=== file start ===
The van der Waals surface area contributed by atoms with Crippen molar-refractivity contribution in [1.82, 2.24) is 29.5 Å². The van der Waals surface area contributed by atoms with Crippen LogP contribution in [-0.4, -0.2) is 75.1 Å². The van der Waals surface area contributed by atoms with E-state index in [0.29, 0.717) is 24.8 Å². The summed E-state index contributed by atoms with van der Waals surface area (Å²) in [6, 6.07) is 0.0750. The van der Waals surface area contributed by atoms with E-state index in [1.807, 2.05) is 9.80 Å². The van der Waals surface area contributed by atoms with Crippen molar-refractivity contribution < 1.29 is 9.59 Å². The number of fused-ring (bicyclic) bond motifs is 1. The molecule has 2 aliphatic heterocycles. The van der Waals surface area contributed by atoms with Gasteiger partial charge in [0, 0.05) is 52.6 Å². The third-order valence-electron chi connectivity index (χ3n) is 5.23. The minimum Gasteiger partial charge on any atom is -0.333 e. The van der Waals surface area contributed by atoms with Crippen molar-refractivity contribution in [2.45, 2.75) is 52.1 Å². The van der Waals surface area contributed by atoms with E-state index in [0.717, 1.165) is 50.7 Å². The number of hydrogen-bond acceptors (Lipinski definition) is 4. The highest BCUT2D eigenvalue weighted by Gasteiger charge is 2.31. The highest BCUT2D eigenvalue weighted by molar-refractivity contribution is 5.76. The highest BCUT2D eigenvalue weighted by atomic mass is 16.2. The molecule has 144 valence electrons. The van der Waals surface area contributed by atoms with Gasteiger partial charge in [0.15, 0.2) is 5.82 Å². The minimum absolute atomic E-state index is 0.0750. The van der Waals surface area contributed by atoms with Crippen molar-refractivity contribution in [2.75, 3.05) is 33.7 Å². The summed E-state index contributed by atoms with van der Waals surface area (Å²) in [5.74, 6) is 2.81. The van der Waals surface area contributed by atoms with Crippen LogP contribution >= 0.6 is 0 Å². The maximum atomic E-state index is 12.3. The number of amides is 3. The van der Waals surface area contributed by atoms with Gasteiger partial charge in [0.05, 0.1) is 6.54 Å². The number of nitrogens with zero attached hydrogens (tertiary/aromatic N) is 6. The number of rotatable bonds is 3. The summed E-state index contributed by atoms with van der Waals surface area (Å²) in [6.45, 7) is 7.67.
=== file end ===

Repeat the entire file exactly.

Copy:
The van der Waals surface area contributed by atoms with Crippen molar-refractivity contribution in [1.82, 2.24) is 29.5 Å². The van der Waals surface area contributed by atoms with Crippen LogP contribution in [-0.4, -0.2) is 75.1 Å². The van der Waals surface area contributed by atoms with E-state index in [0.29, 0.717) is 24.8 Å². The summed E-state index contributed by atoms with van der Waals surface area (Å²) in [6, 6.07) is 0.0750. The van der Waals surface area contributed by atoms with E-state index in [1.807, 2.05) is 9.80 Å². The van der Waals surface area contributed by atoms with Crippen molar-refractivity contribution < 1.29 is 9.59 Å². The number of fused-ring (bicyclic) bond motifs is 1. The molecule has 2 aliphatic heterocycles. The van der Waals surface area contributed by atoms with Gasteiger partial charge in [0, 0.05) is 52.6 Å². The third-order valence-electron chi connectivity index (χ3n) is 5.23. The minimum Gasteiger partial charge on any atom is -0.333 e. The van der Waals surface area contributed by atoms with Crippen molar-refractivity contribution in [2.45, 2.75) is 52.1 Å². The van der Waals surface area contributed by atoms with E-state index in [0.717, 1.165) is 50.7 Å². The number of hydrogen-bond acceptors (Lipinski definition) is 4. The highest BCUT2D eigenvalue weighted by Gasteiger charge is 2.31. The highest BCUT2D eigenvalue weighted by molar-refractivity contribution is 5.76. The highest BCUT2D eigenvalue weighted by atomic mass is 16.2. The molecule has 144 valence electrons. The van der Waals surface area contributed by atoms with Gasteiger partial charge in [0.15, 0.2) is 5.82 Å². The minimum absolute atomic E-state index is 0.0750. The van der Waals surface area contributed by atoms with Crippen molar-refractivity contribution in [2.75, 3.05) is 33.7 Å². The summed E-state index contributed by atoms with van der Waals surface area (Å²) in [5.74, 6) is 2.81. The van der Waals surface area contributed by atoms with Crippen LogP contribution >= 0.6 is 0 Å². The maximum atomic E-state index is 12.3. The number of amides is 3. The van der Waals surface area contributed by atoms with Gasteiger partial charge in [0.05, 0.1) is 6.54 Å². The number of nitrogens with zero attached hydrogens (tertiary/aromatic N) is 6. The number of rotatable bonds is 3. The summed E-state index contributed by atoms with van der Waals surface area (Å²) in [6.45, 7) is 7.67.